In the last days of July in 1956, Jim Laker completed one of the most remarkable personal performances in the history of the game, taking 19 for 90 to spin Australia to an innings defeat at Old Trafford. As Don Bradman said at the time, it was a feat unlikely to be equalled. But while those 19 wickets are still remembered, what has largely been forgotten is that it was the dusty Manchester pitch which commanded almost as much attention during and immediately after the game.
England came into the fourth Test with the series level at 1-1, and as holders after wins in 1953 and 1954-55, victory would ensure they retained the Ashes. Over five often soggy days, Laker exploited conditions which the Australians claim to this day were tailor-made for him. It was not as if the Australians didn't know what to expect. Two-and-a-half months earlier, Laker had taken all ten in Australia's second innings in their match against Surrey at The Oval. By the end of the Manchester Test, they were as openly critical of the surface as they were to be 16 years later at Headingley.
On the eve of the match the newspapers were predicting a "true and lasting" pitch suited to fast bowling. England's selectors were unsure who to leave out, but in the end Fred Trueman was omitted, partially because of doubts about the weather and also because Australia had been all at sea against spin in the previous Test at Headingley where England had won by an innings and Laker and Tony Lock had taken 18 wickets between them. Despite this, the general feeling was that the game would be a draw - no Ashes Test at Old Trafford had produced a result since 1905.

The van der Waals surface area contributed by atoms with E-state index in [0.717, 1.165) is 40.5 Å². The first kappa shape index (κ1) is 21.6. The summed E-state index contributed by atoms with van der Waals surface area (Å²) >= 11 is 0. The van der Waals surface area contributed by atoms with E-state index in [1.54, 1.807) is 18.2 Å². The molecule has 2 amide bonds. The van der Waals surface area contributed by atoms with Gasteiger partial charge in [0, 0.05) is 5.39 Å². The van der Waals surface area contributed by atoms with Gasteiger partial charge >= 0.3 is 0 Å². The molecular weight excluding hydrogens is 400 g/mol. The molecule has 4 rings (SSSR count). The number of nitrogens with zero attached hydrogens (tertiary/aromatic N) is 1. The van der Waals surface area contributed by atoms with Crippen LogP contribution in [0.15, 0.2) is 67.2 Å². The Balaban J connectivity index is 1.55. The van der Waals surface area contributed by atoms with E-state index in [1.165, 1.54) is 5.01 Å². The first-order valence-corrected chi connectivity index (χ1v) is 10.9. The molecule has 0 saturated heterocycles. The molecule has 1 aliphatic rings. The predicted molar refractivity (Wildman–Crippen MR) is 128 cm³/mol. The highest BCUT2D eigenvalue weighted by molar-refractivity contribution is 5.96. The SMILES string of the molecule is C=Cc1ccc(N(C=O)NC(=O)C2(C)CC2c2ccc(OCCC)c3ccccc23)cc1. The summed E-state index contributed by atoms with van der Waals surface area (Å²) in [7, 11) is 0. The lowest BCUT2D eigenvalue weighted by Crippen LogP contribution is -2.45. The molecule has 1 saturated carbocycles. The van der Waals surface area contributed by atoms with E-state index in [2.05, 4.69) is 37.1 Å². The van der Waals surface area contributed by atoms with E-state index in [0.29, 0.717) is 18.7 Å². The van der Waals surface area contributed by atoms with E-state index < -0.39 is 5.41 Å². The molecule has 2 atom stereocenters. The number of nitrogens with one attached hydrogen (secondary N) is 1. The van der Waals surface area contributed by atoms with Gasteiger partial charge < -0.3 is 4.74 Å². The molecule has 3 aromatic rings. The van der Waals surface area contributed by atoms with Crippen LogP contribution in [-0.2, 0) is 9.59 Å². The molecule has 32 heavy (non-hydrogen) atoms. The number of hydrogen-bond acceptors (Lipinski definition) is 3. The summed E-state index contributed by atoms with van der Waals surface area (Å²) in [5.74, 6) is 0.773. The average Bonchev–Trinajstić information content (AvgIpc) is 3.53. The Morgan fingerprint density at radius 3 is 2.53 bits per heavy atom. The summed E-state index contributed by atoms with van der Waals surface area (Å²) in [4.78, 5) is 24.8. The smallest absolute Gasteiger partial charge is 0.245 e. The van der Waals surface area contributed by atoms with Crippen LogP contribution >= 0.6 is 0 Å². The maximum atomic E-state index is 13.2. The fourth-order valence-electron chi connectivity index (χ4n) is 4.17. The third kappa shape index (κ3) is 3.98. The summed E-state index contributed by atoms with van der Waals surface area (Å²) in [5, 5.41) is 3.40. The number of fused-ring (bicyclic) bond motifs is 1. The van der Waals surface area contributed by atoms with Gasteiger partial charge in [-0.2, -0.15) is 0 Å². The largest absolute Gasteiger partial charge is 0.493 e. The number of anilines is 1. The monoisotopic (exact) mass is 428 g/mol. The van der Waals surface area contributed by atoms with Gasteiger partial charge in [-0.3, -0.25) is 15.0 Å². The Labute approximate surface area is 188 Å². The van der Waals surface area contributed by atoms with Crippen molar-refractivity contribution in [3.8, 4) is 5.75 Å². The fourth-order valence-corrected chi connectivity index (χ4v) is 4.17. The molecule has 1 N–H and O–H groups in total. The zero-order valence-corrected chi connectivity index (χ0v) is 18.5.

However, Australian suspicions that the pitch had been prepared for the England spinners were confirmed years later when Bert Flack, the Manchester groundsman, said on the day before the start he had been instructed by Gubby Allen, the chairman of England's selectors, to shave the pitch. "That's stupid," Flack replied. "The match won't last three days. The surface is not that well knit." After pondering for a few minutes, Flack did as he had been ordered and immediately covered the pitch to prevent the press from seeing what he had done.
England ended the first day on 307 for 3, with Peter Richardson, who opened with Colin Cowdrey, scoring his maiden Test hundred. But he too was surprised at what greeted him when he walked out to bat. "[The pitch] looked totally different to how it looked the night before," he said. 'When we arrived it looked lush green, perfect for seamers. Next morning, it had been shaved right down. It looked cooked. I don't know if it was deliberately done but it certainly helped our chances of winning. It's still being discussed by the old fuddy-duddies but none of us knew what really happened with it."